Will Portman Really Have Trade Power?

The National Association of Manufacturers (NAM) and the U.S. Chamber of Commerce are fulsome in their praise of U.SD. President George W. Bushs nomination of Rep. Rob Portman, R-Ohio, to be U.S. Trade Representative (USTR), succeeding Robert B. Zoellick. This is a critical year for the trade agenda, with the DR-CAFTA [Dominican Republic-Central America Free Trade Agreement] and extension of trade promotion authority pending. Portman will make sure the U.S. remains a leader in global trade, states Thomas J. Donohue, president and CEO of the U.S. Chamber. He hails from a great manufacturing state, and he knows what it takes to compete in the world. Rob Portman will be a strong voice for leveling the international playing field and creating global opportunities for products made by American workers, says John Engler, the NAMs president.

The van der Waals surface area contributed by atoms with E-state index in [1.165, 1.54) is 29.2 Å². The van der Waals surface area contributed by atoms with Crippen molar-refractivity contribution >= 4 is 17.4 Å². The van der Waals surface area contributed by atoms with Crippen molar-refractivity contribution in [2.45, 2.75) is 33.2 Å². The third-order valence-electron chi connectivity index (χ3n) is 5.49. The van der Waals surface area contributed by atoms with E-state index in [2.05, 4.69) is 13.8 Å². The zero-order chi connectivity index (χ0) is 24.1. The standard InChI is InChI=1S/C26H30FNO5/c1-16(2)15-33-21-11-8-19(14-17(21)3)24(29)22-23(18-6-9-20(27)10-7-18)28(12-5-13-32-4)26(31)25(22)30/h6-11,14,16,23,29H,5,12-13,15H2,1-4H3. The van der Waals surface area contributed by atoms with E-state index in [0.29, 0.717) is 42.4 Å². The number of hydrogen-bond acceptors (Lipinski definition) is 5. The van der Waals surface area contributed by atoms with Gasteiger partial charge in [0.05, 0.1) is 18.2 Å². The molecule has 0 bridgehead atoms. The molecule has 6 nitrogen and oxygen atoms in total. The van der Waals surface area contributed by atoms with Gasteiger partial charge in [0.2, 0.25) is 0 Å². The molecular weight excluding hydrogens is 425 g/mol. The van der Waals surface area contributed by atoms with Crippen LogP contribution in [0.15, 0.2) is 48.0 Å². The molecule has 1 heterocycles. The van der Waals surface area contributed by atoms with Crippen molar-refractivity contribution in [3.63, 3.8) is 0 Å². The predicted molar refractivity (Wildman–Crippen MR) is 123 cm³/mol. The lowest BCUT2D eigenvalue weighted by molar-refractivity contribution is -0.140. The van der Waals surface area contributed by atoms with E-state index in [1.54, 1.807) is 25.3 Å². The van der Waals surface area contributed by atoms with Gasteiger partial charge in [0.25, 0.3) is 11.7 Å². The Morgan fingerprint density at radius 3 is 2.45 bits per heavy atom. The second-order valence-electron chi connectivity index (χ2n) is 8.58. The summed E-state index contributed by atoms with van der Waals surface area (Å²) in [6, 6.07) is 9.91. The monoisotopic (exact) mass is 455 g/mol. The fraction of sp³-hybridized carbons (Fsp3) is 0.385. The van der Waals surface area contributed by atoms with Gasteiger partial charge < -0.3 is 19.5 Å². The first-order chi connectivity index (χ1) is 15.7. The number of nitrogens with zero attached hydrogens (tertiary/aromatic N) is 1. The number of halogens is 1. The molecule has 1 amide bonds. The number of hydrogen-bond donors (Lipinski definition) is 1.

If former trade lawyer Portman is confirmed by the Senate, which is expected, there is, however, a question of how much influence he will have. Former USTR Zoellick has moved to the State Department as Deputy Secretary, the number two position in the department headed by Secretary of State Condoleezza Rice. But Zoellick keeps his reputation as a strong-willed and extremely effective negotiator on trade and investment issues, and it would not be a surprise if the State Department now becomes significantly more active in working with foreign governments on international economic issues, especially trade.

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